That pretty amazing scramble for par was about as much as Ciganda had in her for her first Solheim match. It still came down to Pettersen needing to sink about a 3-footer for par on No. 18 to secure the point for Europe, 1 up. And, of course, she did that.
Pettersen wasn’t the only European player to collect two points, though; so did Sweden’s Caroline Hedwall, who is making her second Solheim appearance. She won in the morning’s first match out, with fellow Swede Anna Nordqvist.
And in the afternoon, Europe won with the “Sweet Caroline” pairing of Hedwall and Caroline Masson of Germany.
“It’s been a great day,” said Hedwall, a 24-year-old still looking for her first LPGA Tour victory. “We played really well.”
For the Americans, Michelle Wie helped provide a lift in the afternoon after not playing in the morning session. You’ll hear a lot of chatter about how “controversial” a captain’s pick Wie was, but that’s overstating the case. Mallon didn’t have a lot of compelling choices other than Wie, and the 23-year-old Hawaiian had proven to be a good Solheim Cup player in her two previous appearances.
She continued that Friday, teaming with Cristie Kerr for a 2 and 1 victory against Matthew and England’s 17-year-old Charley Hull. Among Wie’s big shots in the victory was a chip-in for birdie on No. 13. After barely missing a few putts before that, Wie was relieved.
“It was a huge momentum swing there,” Wie said. “I just needed one to [actually] go in. I love match play, I love Solheim, I love my country and I love Cristie Kerr. We needed that point, and it feels great.”
Kerr was disappointed in her morning match, a 2 and 1 loss with Paula Creamer to Spain’s Azahara Munoz and France’s Karine Icher. Kerr had never previously lost when paired with Creamer. She was happy to bounce back with Wie. They are now 3-1 when paired together.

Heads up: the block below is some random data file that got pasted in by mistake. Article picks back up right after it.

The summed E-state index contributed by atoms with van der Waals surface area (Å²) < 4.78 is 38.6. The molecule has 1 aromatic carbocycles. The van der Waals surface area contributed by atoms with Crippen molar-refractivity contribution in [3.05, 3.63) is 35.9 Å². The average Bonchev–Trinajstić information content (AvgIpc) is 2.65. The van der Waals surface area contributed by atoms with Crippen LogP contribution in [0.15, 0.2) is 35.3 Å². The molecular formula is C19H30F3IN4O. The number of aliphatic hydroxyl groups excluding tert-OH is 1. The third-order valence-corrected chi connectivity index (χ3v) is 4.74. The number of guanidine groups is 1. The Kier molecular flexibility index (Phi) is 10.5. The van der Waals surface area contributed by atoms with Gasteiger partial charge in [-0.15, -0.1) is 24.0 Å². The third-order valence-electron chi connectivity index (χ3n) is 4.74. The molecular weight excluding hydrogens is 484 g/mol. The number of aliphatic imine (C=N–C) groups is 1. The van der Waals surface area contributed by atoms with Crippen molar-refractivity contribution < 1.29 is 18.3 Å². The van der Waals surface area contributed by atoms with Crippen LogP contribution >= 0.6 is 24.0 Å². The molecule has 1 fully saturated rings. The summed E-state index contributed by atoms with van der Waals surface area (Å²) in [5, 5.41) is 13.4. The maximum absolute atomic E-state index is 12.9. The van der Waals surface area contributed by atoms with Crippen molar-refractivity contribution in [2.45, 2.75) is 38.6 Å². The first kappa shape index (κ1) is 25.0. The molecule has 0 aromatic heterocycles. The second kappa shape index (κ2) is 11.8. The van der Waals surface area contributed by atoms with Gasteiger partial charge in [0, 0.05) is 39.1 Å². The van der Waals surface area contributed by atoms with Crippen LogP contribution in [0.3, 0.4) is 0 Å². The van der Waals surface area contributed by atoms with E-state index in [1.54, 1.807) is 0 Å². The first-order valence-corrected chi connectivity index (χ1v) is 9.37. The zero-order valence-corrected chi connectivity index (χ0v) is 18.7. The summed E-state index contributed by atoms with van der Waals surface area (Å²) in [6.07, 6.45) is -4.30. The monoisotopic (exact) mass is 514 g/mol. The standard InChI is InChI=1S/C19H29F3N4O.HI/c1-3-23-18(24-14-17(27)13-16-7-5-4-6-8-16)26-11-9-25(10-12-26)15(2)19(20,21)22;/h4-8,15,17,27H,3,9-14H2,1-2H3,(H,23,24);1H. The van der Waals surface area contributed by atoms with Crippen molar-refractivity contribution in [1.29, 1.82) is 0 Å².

“With altitude, and it’s a hilly course, I actually felt pretty good today,” said Kerr, 35. “It’s taken me three or four days to get used to [the altitude.] It’s tough. I’m going to sleep well tonight.”
Also getting a victory for the Americans in four-ball were Brittany Lang and Brittany Lincicome, who defeated Nordqvist and Italy’s Giulia Sergas 4 and 3. “Brittany Squared” are two of the more pleasant-tempered players on the tour.
“We’re so laid-back, easy-going -- cracking jokes and singing country songs out there on the fairway,” Lincicome said. “It was really light out there today.”
The “light” from the morning session for the Americans came from Morgan Pressel and Solheim rookie Jessica Korda, who provided the only U.S. point in foursomes with their 3 and 2 win over Matthew and Jodi Ewart Shadoff.
The Americans said they weren’t flustered by trailing Friday, but it’s worth pointing out that the team that has led after Day 1 has won nine times in the event’s 12-competition history.
Pettersen, after her successful Friday, will be busy Saturday morning as she’ll team with Recari again in foursomes. Will she play five matches in this Solheim Cup?
Before the competition started, she said she was prepared to do that. And the way she played Friday, the Europeans might need her to go the distance.